Comic round-up

The sto­ry­line is Star Wars-lite, but the art­work and script shine through

ImagineFX - - Con­tents -

Set 65 mil­lion years in the past, Em­press feels like it could have been tagged “a long time ago in a galaxy far, far away…” as Mark Mil­lar and Star Wars artist Stu­art Im­mo­nen cre­ate a high-oc­tane space opera with ma­ni­a­cal despots, di­nosaur death matches and high­im­pact space­ship chases.

As Queen Em­po­ria and her chil­dren at­tempt to flee from the evil King Mo­rax with the help of her body­guard Dane, there’s more than a hint of A New Hope in this comic pub­lished by Icon/Mar­vel/Mil­lar­world. Mil­lar’s rapid fire, ul­tra-lean script en­ables Im­mo­nen to give the story an elec­tri­fy­ing pace thanks to some truly stun­ning vi­su­als. His fig­ure work is ex­cep­tional, with the sub­tlest of car­tooni­ness to the fa­cial ex­pres­sions giv­ing ev­ery panel a sense of depth and emo­tion, without re­ly­ing on histri­on­ics. The de­tailed de­signs of the ships and land­scapes are also truly breath­tak­ing and a sign of how much the artist has upped his game by work­ing on Mar­vel’s flag­ship ti­tles.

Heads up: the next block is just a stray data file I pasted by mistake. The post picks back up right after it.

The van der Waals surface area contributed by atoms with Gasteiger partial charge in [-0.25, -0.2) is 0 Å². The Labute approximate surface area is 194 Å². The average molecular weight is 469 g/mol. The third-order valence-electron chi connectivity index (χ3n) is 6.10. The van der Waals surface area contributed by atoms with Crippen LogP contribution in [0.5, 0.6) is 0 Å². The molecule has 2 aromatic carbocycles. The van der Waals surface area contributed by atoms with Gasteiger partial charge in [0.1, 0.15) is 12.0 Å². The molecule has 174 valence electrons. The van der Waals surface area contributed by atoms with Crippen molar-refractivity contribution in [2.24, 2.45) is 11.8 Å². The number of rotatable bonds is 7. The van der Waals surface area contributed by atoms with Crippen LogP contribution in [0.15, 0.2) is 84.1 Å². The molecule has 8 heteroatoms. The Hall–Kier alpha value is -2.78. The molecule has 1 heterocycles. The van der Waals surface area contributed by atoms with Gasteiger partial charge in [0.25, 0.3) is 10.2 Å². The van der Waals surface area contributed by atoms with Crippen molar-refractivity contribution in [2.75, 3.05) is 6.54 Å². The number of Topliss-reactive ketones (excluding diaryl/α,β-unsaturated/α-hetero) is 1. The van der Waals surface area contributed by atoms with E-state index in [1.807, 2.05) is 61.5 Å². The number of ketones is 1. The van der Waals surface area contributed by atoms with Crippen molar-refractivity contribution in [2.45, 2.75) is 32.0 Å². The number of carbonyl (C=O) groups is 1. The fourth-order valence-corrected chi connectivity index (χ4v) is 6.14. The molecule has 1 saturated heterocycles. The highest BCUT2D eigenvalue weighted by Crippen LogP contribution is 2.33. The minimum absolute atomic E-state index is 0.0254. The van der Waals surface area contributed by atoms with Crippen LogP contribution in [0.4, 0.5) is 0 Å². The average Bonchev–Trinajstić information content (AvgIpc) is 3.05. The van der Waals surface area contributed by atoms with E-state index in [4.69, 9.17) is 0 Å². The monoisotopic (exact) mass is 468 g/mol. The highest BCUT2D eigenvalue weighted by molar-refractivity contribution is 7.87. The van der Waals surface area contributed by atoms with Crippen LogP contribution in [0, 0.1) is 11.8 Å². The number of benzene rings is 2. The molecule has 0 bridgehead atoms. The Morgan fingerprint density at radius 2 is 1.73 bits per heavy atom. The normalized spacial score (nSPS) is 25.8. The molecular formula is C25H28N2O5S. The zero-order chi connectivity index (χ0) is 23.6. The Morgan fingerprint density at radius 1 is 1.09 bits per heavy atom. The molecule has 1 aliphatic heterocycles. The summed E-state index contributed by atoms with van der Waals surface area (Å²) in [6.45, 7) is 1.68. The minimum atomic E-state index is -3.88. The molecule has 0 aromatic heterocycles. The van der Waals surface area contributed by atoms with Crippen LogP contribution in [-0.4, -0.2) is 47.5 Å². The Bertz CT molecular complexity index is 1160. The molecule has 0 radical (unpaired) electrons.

With Em­press, Mil­lar is con­tin­u­ing to con­found his crit­ics by cre­at­ing a book that’s both a per­fect ex­am­ple of his dis­tinc­tive style, but also a mil­lion miles away from the clichéd ex­pec­ta­tions that come with it. A re­turn to Mar­vel’s Icon im­print sees him work in a more main­stream tone like Ul­ti­mates or his un­der­rated Fan­tas­tic Four run, than the throw­back tales of Huck and Starlight or the self­aware world of Jupiter’s Legacy, and in do­ing so he has cre­ated one of his best books in years.

Mark Mil­lar’s char­ac­ters have only the sub­tlest car­toon el­e­ments in their fa­cial ex­pres­sions.

Mil­lar man­ages to por­trary depth of emo­tion in char­ac­ters without re­sort­ing to histri­on­ics.

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